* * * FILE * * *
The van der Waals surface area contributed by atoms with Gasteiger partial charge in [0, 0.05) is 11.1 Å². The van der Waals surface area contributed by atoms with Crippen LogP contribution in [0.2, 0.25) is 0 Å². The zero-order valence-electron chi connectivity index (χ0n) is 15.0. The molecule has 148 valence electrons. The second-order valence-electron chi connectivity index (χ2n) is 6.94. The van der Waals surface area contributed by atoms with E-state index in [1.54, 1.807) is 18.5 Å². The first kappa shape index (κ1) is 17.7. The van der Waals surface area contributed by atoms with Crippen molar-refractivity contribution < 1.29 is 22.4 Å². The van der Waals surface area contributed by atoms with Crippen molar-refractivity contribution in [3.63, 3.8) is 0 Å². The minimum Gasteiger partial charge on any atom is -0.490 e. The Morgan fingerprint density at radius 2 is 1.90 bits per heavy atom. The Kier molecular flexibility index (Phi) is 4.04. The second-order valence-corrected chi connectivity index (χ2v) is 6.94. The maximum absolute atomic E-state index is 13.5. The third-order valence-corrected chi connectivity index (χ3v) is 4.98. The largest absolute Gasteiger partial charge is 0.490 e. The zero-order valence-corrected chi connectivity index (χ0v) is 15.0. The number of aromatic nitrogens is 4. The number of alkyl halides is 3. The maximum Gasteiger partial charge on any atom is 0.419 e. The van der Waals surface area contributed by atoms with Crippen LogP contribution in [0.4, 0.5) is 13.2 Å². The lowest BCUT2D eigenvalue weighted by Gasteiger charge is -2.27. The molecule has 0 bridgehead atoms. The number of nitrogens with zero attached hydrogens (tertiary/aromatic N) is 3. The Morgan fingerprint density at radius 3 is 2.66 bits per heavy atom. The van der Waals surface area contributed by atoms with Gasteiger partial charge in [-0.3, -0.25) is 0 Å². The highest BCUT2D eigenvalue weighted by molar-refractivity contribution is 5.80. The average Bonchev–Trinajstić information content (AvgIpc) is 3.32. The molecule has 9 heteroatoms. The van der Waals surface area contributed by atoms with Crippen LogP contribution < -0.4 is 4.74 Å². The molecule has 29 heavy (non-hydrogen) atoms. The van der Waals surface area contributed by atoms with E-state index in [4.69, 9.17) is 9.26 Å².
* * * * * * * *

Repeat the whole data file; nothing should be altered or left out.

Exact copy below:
The van der Waals surface area contributed by atoms with Gasteiger partial charge in [0, 0.05) is 11.1 Å². The van der Waals surface area contributed by atoms with Crippen LogP contribution in [0.2, 0.25) is 0 Å². The zero-order valence-electron chi connectivity index (χ0n) is 15.0. The molecule has 148 valence electrons. The second-order valence-electron chi connectivity index (χ2n) is 6.94. The van der Waals surface area contributed by atoms with E-state index in [1.54, 1.807) is 18.5 Å². The first kappa shape index (κ1) is 17.7. The van der Waals surface area contributed by atoms with Crippen molar-refractivity contribution < 1.29 is 22.4 Å². The van der Waals surface area contributed by atoms with Crippen molar-refractivity contribution in [3.63, 3.8) is 0 Å². The minimum Gasteiger partial charge on any atom is -0.490 e. The Morgan fingerprint density at radius 2 is 1.90 bits per heavy atom. The Kier molecular flexibility index (Phi) is 4.04. The second-order valence-corrected chi connectivity index (χ2v) is 6.94. The maximum absolute atomic E-state index is 13.5. The third-order valence-corrected chi connectivity index (χ3v) is 4.98. The largest absolute Gasteiger partial charge is 0.490 e. The zero-order valence-corrected chi connectivity index (χ0v) is 15.0. The number of aromatic nitrogens is 4. The number of alkyl halides is 3. The maximum Gasteiger partial charge on any atom is 0.419 e. The van der Waals surface area contributed by atoms with Crippen LogP contribution in [0.4, 0.5) is 13.2 Å². The lowest BCUT2D eigenvalue weighted by Gasteiger charge is -2.27. The molecule has 0 bridgehead atoms. The number of nitrogens with zero attached hydrogens (tertiary/aromatic N) is 3. The Morgan fingerprint density at radius 3 is 2.66 bits per heavy atom. The van der Waals surface area contributed by atoms with Gasteiger partial charge in [-0.3, -0.25) is 0 Å². The highest BCUT2D eigenvalue weighted by molar-refractivity contribution is 5.80. The average Bonchev–Trinajstić information content (AvgIpc) is 3.32. The molecule has 9 heteroatoms. The van der Waals surface area contributed by atoms with Crippen LogP contribution < -0.4 is 4.74 Å². The molecule has 29 heavy (non-hydrogen) atoms. The van der Waals surface area contributed by atoms with E-state index in [4.69, 9.17) is 9.26 Å².